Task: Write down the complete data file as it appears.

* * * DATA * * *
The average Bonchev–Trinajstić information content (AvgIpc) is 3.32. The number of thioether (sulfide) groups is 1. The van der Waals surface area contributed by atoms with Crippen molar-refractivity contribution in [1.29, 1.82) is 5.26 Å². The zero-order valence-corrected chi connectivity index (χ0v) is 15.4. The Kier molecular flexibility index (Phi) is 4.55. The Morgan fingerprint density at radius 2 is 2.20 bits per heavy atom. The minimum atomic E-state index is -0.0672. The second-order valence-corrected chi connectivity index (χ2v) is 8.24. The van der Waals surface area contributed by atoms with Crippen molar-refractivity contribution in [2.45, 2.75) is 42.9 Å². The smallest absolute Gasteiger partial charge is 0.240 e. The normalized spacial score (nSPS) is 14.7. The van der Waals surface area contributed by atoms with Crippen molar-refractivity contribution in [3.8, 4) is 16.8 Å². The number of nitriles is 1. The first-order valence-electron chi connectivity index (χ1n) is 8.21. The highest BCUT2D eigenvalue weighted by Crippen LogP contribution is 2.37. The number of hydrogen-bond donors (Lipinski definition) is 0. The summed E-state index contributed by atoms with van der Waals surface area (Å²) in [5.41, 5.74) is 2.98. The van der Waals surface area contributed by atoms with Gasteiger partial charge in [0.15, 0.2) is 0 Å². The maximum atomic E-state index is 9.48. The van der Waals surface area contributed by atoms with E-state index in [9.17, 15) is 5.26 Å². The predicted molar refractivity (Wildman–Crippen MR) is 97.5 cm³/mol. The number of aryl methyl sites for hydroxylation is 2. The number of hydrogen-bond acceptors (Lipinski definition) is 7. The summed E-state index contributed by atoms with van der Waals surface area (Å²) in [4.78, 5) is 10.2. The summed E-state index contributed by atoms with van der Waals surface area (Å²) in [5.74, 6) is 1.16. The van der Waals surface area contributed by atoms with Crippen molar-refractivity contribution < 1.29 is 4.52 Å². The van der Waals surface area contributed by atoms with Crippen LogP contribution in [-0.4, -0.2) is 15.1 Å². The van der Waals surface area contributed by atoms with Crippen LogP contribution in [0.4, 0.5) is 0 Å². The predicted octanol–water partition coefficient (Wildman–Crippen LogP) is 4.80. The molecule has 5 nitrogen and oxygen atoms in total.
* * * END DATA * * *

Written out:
The average Bonchev–Trinajstić information content (AvgIpc) is 3.32. The number of thioether (sulfide) groups is 1. The van der Waals surface area contributed by atoms with Crippen molar-refractivity contribution in [1.29, 1.82) is 5.26 Å². The zero-order valence-corrected chi connectivity index (χ0v) is 15.4. The Kier molecular flexibility index (Phi) is 4.55. The Morgan fingerprint density at radius 2 is 2.20 bits per heavy atom. The minimum atomic E-state index is -0.0672. The second-order valence-corrected chi connectivity index (χ2v) is 8.24. The van der Waals surface area contributed by atoms with Crippen molar-refractivity contribution in [2.45, 2.75) is 42.9 Å². The smallest absolute Gasteiger partial charge is 0.240 e. The normalized spacial score (nSPS) is 14.7. The van der Waals surface area contributed by atoms with Crippen molar-refractivity contribution in [3.8, 4) is 16.8 Å². The number of nitriles is 1. The first-order valence-electron chi connectivity index (χ1n) is 8.21. The highest BCUT2D eigenvalue weighted by Crippen LogP contribution is 2.37. The number of hydrogen-bond donors (Lipinski definition) is 0. The summed E-state index contributed by atoms with van der Waals surface area (Å²) in [5.41, 5.74) is 2.98. The van der Waals surface area contributed by atoms with Gasteiger partial charge in [0.15, 0.2) is 0 Å². The maximum atomic E-state index is 9.48. The van der Waals surface area contributed by atoms with E-state index in [9.17, 15) is 5.26 Å². The predicted molar refractivity (Wildman–Crippen MR) is 97.5 cm³/mol. The number of aryl methyl sites for hydroxylation is 2. The number of hydrogen-bond acceptors (Lipinski definition) is 7. The summed E-state index contributed by atoms with van der Waals surface area (Å²) in [4.78, 5) is 10.2. The summed E-state index contributed by atoms with van der Waals surface area (Å²) in [5.74, 6) is 1.16. The van der Waals surface area contributed by atoms with Crippen molar-refractivity contribution < 1.29 is 4.52 Å². The van der Waals surface area contributed by atoms with Crippen LogP contribution in [-0.4, -0.2) is 15.1 Å². The van der Waals surface area contributed by atoms with Crippen LogP contribution in [0.4, 0.5) is 0 Å². The predicted octanol–water partition coefficient (Wildman–Crippen LogP) is 4.80. The molecule has 5 nitrogen and oxygen atoms in total.